The men’s soccer team played in front of a big crowd, several thousand strong, earlier this year at Creighton. The 7,500-student school in Omaha, Neb., doesn’t have a football team. Instead, the Bluejays have made soccer the face of their athletic program, and it’s been working out so far. It’s consistently very good and well-attended.
If you look around Division I schools, it’s really interesting to see just how many schools don’t really mind not having the traditional football or men’s basketball flagship. Many, like Creighton, have been able to create followings in other sports.
While Columbia doesn’t have continuously excellent baseball or soccer programs to take the focus off disappointing football and men’s basketball teams, it does have some pretty good alternatives. I think that given a conscious effort to sell the student body on the teams and make events more accessible, some of these could be teams that Athletics could hang its hats on.
What we need is a sport that’s spectator-friendly and quite good. The latter criterion narrows the list considerably, and unfortunately, the former criterion eliminates cross-country and rowing. But we’re still left with tennis and fencing.
Unlike cross-country or rowing (other strong teams), fencing is decently spectator-friendly. Home meets happen in the Blue Gym, and you can watch from the sidelines or from the middle of the track above. Moreover, it can be pretty entertaining—just 10 or 15 seconds of people trying to stab each other in the chest, over and over again. Since there are usually multiple bouts going on at once, there aren’t as many annoying breaks in the action.
(Disclaimer: I’m friends with a few fencers.)
The problem with selling a sport like fencing is that there simply aren’t that many home meets in the first place. This year, there are two: Nov. 22 and Feb. 5. The team also has meets at St. John’s (Queens) and NYU (downtown). Not a whole lot of chances to see them, even if the meets do last all day.
But that’s where the athletic director needs to step in. First, publicize them more. Maybe set up some temporary seating areas for home meets, or have them in Levien so we don’t have to stand on the side the entire time. Incentivize going to the meet and occasionally throw some special events. (Meet an Olympian? See if some team members can teach the occasional fencing class? Organize viewing trips to St. John’s and NYU? Public scrimmages?) It can’t be that hard to highlight a team that can showcase itself in Dodge, is good enough to have multiple current members and alums going to each Olympics, and can feature up to four simultaneous bouts.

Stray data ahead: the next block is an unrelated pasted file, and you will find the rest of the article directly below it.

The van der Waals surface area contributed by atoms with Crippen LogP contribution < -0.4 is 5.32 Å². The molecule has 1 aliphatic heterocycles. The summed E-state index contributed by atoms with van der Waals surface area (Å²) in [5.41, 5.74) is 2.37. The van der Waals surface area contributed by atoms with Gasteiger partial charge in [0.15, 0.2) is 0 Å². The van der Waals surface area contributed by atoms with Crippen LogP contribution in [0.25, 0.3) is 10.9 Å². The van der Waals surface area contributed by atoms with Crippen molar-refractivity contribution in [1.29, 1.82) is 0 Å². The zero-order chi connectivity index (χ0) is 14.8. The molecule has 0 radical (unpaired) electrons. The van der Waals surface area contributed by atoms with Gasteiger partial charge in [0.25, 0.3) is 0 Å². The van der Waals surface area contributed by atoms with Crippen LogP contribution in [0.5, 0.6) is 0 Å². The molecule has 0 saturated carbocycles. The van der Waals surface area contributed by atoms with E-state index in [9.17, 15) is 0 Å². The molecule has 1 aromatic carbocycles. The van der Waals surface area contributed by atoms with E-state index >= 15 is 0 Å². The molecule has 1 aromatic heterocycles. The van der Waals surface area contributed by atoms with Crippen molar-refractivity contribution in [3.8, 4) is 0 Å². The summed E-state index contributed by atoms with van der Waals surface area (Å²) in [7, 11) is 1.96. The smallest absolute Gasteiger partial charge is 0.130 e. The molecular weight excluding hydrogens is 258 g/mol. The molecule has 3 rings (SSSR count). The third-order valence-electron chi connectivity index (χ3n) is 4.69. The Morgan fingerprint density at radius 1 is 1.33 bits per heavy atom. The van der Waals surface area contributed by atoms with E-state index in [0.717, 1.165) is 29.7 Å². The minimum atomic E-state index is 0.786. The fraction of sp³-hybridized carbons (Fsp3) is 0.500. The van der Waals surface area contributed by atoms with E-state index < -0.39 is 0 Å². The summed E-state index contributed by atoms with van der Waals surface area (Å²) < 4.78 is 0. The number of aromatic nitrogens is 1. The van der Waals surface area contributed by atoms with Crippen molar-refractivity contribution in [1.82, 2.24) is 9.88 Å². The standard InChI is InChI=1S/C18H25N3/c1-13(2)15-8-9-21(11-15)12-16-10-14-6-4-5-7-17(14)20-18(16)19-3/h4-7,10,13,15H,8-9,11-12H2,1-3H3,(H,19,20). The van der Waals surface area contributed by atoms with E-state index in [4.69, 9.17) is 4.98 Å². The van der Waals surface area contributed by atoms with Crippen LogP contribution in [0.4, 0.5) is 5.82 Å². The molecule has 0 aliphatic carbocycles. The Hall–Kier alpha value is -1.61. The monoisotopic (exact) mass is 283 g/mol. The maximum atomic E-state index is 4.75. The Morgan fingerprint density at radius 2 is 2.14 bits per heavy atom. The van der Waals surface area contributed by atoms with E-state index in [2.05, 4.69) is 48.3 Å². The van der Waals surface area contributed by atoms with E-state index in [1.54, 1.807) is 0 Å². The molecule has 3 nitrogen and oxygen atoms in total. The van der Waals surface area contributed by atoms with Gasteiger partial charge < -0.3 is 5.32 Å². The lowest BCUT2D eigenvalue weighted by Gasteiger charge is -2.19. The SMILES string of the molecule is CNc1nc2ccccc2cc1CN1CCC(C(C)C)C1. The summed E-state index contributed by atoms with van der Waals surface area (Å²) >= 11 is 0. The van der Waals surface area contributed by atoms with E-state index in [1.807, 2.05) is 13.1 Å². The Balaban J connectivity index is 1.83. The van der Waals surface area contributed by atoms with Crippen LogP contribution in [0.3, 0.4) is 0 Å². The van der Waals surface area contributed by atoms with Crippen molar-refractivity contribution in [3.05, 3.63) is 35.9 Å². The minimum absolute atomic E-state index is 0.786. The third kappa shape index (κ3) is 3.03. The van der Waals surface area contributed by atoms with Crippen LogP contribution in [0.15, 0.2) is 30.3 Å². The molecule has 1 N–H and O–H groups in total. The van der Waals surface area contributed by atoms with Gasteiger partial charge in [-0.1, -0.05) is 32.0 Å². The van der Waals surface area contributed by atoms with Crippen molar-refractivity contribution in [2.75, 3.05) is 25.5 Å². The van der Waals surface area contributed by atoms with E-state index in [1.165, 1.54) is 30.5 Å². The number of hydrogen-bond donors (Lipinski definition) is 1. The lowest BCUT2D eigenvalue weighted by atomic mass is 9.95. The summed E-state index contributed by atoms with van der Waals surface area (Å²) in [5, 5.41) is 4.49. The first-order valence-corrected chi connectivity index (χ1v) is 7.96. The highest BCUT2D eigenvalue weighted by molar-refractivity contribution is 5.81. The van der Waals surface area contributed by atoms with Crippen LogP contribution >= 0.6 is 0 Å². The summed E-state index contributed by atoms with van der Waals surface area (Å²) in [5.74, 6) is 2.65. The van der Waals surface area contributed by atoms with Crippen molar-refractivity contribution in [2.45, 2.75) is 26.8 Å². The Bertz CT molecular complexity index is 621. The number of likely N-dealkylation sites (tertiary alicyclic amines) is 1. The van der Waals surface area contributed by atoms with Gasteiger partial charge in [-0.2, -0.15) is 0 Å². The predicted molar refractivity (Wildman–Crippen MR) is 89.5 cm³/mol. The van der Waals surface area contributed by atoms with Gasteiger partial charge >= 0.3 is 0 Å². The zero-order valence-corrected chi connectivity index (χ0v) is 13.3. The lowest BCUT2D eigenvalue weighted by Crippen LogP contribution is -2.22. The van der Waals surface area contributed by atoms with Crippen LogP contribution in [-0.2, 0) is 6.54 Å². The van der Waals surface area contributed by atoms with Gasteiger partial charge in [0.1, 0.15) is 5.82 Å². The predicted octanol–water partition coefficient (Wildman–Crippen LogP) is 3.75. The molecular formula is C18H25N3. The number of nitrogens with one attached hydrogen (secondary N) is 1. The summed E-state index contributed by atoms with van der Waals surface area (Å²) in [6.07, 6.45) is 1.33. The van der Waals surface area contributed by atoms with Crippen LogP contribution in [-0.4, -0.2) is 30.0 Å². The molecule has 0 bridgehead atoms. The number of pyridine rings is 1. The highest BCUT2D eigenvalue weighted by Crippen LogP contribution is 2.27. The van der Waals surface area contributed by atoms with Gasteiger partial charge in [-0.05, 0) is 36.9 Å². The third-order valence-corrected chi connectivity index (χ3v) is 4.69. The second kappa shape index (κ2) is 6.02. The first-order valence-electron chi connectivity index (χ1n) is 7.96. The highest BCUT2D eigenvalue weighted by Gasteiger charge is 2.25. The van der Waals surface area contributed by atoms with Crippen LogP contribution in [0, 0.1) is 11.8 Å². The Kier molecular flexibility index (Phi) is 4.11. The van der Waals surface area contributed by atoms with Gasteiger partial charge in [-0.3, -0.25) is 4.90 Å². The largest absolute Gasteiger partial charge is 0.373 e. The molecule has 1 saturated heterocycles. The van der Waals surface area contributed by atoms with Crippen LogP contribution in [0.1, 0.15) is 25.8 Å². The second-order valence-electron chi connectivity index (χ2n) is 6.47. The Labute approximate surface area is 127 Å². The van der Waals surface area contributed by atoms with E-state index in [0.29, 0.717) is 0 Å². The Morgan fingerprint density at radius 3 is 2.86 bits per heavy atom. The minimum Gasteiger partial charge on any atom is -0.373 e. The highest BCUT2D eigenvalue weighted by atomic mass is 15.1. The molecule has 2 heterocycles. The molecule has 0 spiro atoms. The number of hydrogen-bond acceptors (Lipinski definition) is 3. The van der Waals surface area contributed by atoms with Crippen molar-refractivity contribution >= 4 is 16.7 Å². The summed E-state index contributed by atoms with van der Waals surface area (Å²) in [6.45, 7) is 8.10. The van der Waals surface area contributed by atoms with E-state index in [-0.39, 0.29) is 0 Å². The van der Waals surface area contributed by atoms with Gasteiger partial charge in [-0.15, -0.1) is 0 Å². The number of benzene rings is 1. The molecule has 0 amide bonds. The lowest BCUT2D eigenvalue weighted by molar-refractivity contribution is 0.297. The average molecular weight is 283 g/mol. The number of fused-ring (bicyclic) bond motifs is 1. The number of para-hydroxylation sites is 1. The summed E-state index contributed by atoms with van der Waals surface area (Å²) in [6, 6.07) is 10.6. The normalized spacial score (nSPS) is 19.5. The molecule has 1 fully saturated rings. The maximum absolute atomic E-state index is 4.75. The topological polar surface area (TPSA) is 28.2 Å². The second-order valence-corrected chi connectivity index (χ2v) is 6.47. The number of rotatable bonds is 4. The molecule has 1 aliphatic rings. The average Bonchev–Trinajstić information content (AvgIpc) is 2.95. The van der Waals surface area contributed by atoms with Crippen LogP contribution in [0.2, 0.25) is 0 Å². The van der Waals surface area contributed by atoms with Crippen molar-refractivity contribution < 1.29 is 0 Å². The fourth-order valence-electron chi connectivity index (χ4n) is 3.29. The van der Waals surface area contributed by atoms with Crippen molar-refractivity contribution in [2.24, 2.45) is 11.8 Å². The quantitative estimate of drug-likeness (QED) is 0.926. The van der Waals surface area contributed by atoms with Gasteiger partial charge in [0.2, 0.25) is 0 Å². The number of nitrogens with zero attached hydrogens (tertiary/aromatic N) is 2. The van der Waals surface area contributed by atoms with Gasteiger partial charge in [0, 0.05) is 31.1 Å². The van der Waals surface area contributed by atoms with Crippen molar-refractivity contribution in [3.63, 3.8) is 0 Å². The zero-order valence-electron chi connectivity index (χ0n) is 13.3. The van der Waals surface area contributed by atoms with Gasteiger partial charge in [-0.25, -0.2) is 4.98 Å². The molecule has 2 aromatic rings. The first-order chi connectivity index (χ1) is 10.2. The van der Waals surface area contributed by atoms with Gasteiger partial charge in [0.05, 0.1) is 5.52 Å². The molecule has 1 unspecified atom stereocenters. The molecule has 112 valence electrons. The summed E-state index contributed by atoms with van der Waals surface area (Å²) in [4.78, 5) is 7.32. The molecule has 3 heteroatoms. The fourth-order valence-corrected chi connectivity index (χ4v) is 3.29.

Tennis, however, does play at home often. And as we know from Grand Slams, if you sell tennis enough, people will watch. Last year, women’s tennis swept Princeton at home to claim a share of the Ivy title, but I wouldn’t have known if I weren’t part of this newspaper. Men’s tennis is also pretty good in its own right.
(Disclaimer: Also friends with several tennis players.)
The problem with tennis is that it happens up at Baker, which is far less convenient a location for most students than Dodge. But that’s where having fan buses and special events helps. Football is inconvenient to go to as well, but that just means attendance needs to be further incentivized.
Football and basketball are the biggest sports here, but it doesn’t have to be that way. Columbia’s undergraduate population is far smaller than those of state schools, which allows for more athletic flexibility. If we want students to leave with a positive impression of the sports teams, I think it would be more productive to redirect some of the current effort toward improving marquee sports at selling the fringe sports, and to stop allowing or telling students to focus on the marquee sports rather than devoting all that energy to trying to improve them year after year. Play to your strengths.
Muneeb Alam is a Columbia College junior majoring in astrophysics and economics. He is the sports columnist deputy for Spectator. Picked Apart runs biweekly.